We go off for our New Year break sensing we now have a way of working our team feel will help them create the safe space they want to make for their participants while dealing with topics they feel are important. We also promise we will all ‘know’ Troilus and Cressida by the time we return.
After New Year
After a New Year spent in beautiful countryside near Litvinovka, half way between Kiev and Chernobyl, we come back together to make the workshop. A ‘Leader in Role’ piece based on Troilus and Cressida that will take place in the Greek camp: the Greeks in the production being the Russian speakers. We decide it will begin with the participants in role as Greek citizens being asked to advise Agamemnon whether he should to go to war or not over Helen, then move to the young soldiers saying farewell to their families, making a boat, writing a farewell letter, going on the journey to Troy. It will end with Cressida, a Trojan in the Greek camp, as she is at the end of the play, appealing to the old men, women and children to join her in finding a way to finish this pointless and seemingly endless war.
We try it out and decide, with some refinements, we all like it: especially the possibility to move between points of view, capture different stories, touch on war and its effects on everyone. The group decide, if anyone asks them if this is a workshop about Russia and the Ukraine they will say, ‘No. It’s about Greece and Troy.’ The discussion that follows about what language they will run the workshop in – some of them have Russian as their first language, others Ukrainian – bringing us quickly back to the complexity of even the most (seemingly) simple of decisions.
At one point in the day, because the theatre company are finding it hard to get the monologues – especially from the East – they have decided they want to run alongside the performance, the young actor whose parents come from Kharkiv offers to be ‘in role’ as someone from Donetsk or East Ukraine. At the coffee break that follows his ‘hot seating’ it seems everyone wants to share their own stories. A grandfather who has chosen to stay in Crimea despite his family having moved to Kyiv. A father who no longer feels able to visit his parents. The tensions involved in being a Russian speaker in a Ukrainian speaking school.
Later I ask myself if it is inhabiting the minds of Shakespeare’s Greeks, the shared storytelling, or the trust exercises and games we played together that have created a space for all of us to take part in a different kind of conversation? I don’t know.
What I do know is, having worked earlier in the year with young visual artists who are part of the Ukrainian Centre for Contemporary Arts’s programme, there is a need in the current climate to create this space. A need for artists/theatre makers to be with their neighbours, to make art with them, collaborate with them, share skills and ways of working. Even to just to play together: create the ‘non-protest’ protest, the philosophical football match. Most of all, to listen to and share stories.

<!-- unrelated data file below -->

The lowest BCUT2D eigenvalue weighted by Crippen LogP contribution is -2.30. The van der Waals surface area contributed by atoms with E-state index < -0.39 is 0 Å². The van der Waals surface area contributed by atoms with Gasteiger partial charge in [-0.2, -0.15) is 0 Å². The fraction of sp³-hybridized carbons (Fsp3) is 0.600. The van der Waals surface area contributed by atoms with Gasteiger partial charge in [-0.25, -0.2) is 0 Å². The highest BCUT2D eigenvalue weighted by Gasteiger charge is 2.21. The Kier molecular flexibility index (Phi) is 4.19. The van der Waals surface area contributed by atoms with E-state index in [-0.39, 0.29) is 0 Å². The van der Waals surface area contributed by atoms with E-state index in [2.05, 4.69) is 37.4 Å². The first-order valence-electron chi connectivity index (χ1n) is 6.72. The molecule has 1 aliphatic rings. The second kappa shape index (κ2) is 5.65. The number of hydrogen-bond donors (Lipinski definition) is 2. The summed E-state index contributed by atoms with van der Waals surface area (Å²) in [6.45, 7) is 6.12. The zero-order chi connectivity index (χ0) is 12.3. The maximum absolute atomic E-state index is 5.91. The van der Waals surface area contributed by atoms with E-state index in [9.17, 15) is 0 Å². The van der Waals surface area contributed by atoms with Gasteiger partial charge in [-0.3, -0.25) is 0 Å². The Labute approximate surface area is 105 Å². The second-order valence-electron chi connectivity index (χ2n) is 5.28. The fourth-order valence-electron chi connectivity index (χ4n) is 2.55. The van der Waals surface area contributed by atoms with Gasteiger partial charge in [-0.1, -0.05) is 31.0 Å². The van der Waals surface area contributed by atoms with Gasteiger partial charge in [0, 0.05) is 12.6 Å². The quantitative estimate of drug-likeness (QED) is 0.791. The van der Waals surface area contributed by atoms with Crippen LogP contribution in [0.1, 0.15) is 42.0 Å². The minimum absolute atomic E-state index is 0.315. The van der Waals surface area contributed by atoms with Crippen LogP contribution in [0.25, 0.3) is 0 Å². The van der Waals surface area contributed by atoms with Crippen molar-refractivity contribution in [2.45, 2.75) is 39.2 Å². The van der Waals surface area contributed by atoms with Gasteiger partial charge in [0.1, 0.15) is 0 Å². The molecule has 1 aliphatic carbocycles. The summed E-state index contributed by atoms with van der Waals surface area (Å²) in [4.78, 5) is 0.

I often sense we get tied up with definitions and ways to measure the ‘value’ and ‘impact’ of this kind of work because we have that luxury. In Kyiv it’s happening because it’s happening. Artists want to make work that engages with the reality of their own lives and their neighbours. To make sense of it. To give voice to its complexities. Sometimes the role of the ‘outsider’ is just to be there with them.
Across the Black Sea: Sinop in Turkey
13th January. Turkey is not the Ukraine. Yet facing each other across the Black Sea, (Sinop is closer to Yalta – which is currently no longer part of Ukraine – than Istanbul), at odds with Russia and anticipating (with a certain amount of cynicism) a time when they will ‘join the EU’ there are inevitable comparisons.
The day before I arrive in Turkey someone has placed a bomb in the Blue Mosque. Over one thousand intellectuals have signed a petition demanding the government lift the curfews on the Kurdish cities. Fourteen have been immediately placed in custody – for disseminating ‘terrorist propaganda’.
In Istanbul we are talking about participation: or, more correctly, ‘Culture and Creativity as Catalysers for Local Development.’ Coming a day late to the conversation I am relishing the local Sinop community’s dismissal of the (Viennese) architect’s proposals for the historical shipyard and prison. And their refusal to accept that being sent a copy of the plans asking for comments was ever a genuine invitation to participate. Their engagement with Sinopale and the European Cultural Association, has accustomed them to a different kind of participation.
Arriving in Sinop itself it is easy to see why artists and culture operators have been attracted to working there. Situated at the end of a peninsula at the northernmost tip of Turkey it is surrounded almost completely by the Black Sea: connected but set apart from the rest of the country. It has a long and rich history, having been a trading port, shipbuilding and fortress since 8BC and a NATO base during the Cold War – and a highly contentious future, destined as it is to be the site of a, Japanese designed, $16 billion nuclear plant. It has housed a prison where Turkish intellectuals and political prisoners were interned alongside local criminals: a prison that introduced carpet weaving, woodworking and jewellery making as well as theatre and cinema as part of its rehabilitation programme.